Beaux Arbres is now closed for the season. I am collecting and packaging seeds and having fun with hypertufa troughs.
The little rectangular trough, pictured above, was one of my first efforts. It features a lump of fossilized coral and five little plants: early saxifrage, dwarf hairy beardtongue, Penstemon nitidus, Penstemon pinifolius, and a little thing from last year, which lost its label over the winter but which might be a Draba.
The only species which is native to the Ottawa Valley is the Early Saxifrage (Micranthes virginiensis). The Penstemons, an entirely North American genus, have the centre of their diversity further west, in the Rockies, and those western Penstemons are much too lovely to ignore. I wouldn’t plan my garden around them, but as little gems to try in a trough garden, they are fascinating. The small alpine species are said to require excellent drainage to be hardy in the east, which is why I have planted them in the hypertufa.
I have several other little plants I want to grow in troughs, both to provide excellent drainage and so they don’t get lost, swamped by larger neighbours. I have some seedling Silene acaulis, some other little pots which I know contain an Arctic Draba, and some dwarf Arctic Irises, all thanks to the Ontario Rock Garden and Hardy Plant Society’s super-excellent seed exchange. I also have some tiny plants from our north woods, which want cool peaty soil and shade: twinflower, creeping snowberry, and common wood sorrel, which deserve their own specialized container. I might want to create a trough garden for fen conditions – saturated, marl-bottom, and full sun — to grow Grass-of Parnassus and perhaps some carnivorous sundews. It’s an addiction. Once you start adding trough gardens, it is impossible to stop. I’ll be patting hypertufa mix into box forms until the snow flies.
Looking ahead to next year: Beaux Arbres will be participating again in Seedy Saturdays in the Ottawa area next spring. We will also be bringing seed cards to some Christmas craft fairs. (Native plant seeds make excellent stocking stuffers for gardeners – just saying.) We will keep you posted on this blog…
I had a grand time at the Nepean Horticultural Society on Thursday, talking about wildflower meadows. One of the best parts of the evening was the questions after my talk. Some great, thoughtful, questions came from the audience – thanks to all who asked.
(I am a bit slow getting to this. The cold I was fending off all week, so that I could give the talk Thursday evening, exacted vengeance on Friday and through the weekend.)
One of the most remarked upon parts of my talk was the illustration of the depths of roots of various prairie plants and wildflowers. I thought I would put up this illustration, from Conservation Research Institute, 1995, to give everyone another look at this phenomenon.
The botany prof who first drew all these wonderful root systems, whose name I couldn’t recall, was a Dr Weaver, of the University of Nebraska, and he is the subject of a fine blog post in the blog Gardenhistorygirl. I urge you to click through to see some astonishing botanical illustration work.
Prairie plants root systems sequester carbon in the soil as they build organic matter in topsoil. I mentioned this briefly in my talk. The Guardian newspaper recently published an article on how farming practices affect the amount of carbon in the soil: Our best shot at cooling the planet might be right under our feet. Imagine the difference in carbon sequestration between a field growing little bluestem as a perennial hay, and, say, industrial corn. You may not be in a position to seed an hundred acres in little bluestem, but you may want to be part of the solution by doing your little bit, creating a small meadow of native grasses and flowers where you can, in your yard or at your church or school.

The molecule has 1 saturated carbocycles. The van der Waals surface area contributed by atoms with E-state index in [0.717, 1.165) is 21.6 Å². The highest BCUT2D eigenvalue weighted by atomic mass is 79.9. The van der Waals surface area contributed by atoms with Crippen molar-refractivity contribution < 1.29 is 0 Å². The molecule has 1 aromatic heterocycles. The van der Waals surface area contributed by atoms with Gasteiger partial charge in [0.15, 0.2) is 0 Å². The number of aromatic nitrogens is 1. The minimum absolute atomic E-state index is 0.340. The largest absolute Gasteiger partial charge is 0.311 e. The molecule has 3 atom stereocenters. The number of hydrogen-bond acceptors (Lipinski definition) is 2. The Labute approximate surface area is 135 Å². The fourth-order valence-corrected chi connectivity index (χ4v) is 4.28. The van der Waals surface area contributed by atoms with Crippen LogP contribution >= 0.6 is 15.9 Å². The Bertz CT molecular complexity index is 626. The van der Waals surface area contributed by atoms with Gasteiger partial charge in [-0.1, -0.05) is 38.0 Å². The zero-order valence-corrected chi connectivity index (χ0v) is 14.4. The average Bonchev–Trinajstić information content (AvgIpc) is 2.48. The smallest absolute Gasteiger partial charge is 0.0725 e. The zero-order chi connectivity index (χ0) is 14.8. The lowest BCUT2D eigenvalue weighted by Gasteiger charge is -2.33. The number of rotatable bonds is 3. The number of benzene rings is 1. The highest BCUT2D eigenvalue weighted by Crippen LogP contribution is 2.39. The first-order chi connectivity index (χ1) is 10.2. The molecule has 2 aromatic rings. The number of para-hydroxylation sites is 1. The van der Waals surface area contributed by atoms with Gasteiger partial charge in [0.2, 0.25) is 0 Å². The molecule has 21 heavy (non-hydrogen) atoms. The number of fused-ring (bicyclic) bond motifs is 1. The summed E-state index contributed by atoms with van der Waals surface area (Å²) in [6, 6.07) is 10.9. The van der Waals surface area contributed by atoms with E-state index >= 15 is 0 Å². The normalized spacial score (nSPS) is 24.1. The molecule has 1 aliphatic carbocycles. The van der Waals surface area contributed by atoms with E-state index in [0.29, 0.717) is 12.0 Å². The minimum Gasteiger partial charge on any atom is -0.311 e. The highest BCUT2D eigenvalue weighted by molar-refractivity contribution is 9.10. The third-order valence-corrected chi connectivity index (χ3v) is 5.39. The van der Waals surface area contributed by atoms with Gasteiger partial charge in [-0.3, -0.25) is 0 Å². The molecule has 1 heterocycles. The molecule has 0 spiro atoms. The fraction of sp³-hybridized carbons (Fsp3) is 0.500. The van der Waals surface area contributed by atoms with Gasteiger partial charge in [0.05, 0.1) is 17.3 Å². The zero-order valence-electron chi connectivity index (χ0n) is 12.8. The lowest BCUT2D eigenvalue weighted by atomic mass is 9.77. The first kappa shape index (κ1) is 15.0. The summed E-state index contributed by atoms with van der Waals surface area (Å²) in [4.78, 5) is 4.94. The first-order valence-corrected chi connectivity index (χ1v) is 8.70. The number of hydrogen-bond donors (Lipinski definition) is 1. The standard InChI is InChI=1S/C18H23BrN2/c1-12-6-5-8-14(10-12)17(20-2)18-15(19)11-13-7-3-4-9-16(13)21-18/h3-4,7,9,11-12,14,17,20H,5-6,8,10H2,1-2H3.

Also, while you are here, take a look at the roots of Cylindric Blazing Star, second from the right. Wow! Cylindric Blazing Star is a little thing, no bigger than a petunia plant, and its roots go down 15 feet.
Just a reminder that I will be at the Nepean Horticultural Society on Thursday evening, talking about the procedures we used to make the three native plant meadow areas at Beaux Arbres. I’ll be showing lots of pics of summer wildflowers to cheer us up during this unpleasantly cold spell in March.
The Ontario Horticultural Society, District 2 AGM is being held this year in Cobden, almost just across the river from our farm in Bristol. It will be featuring talks on native plants and a talk by the always entertaining naturalist, Michael Runtz.
We couldn’t resist signing up to be a vendor at their marketplace. Although I have no idea whether we will have any plants ready to sell, if seemed a grand opportunity to reach some of the most enthusiastic and committed gardeners in eastern Ontario.
So, let us hope for some fine warm spring weather in the weeks before Earth Day, April 22nd. With luck, the earliest plants will at least have sent out a few leaves. We don’t have any heated greenhouses to force plants ahead of their season, so what we get is what the season brings. It does mean that nothing we sell needs to be hardened off before being planted in your garden.
If you live in the Cobden, Beachburg, Renfrew, Douglas, Eganville area, and you are interested in gardening and not yet a member of a Horticultural Society, now would be a fine time to join, to participate in what is going to be a fine AGM. Pre-registration is required to attend the event.
Celebrate Earth Day in Eganville
Saturday, April 22, 2017
Hosted by the Eganville & Area Horticultural Society
Opeongo High School, 1990 Cobden Rd. (between Eganville & Cobden)
Rankin Cultural and Recreation Centre, 20 Rankin Road, Pembroke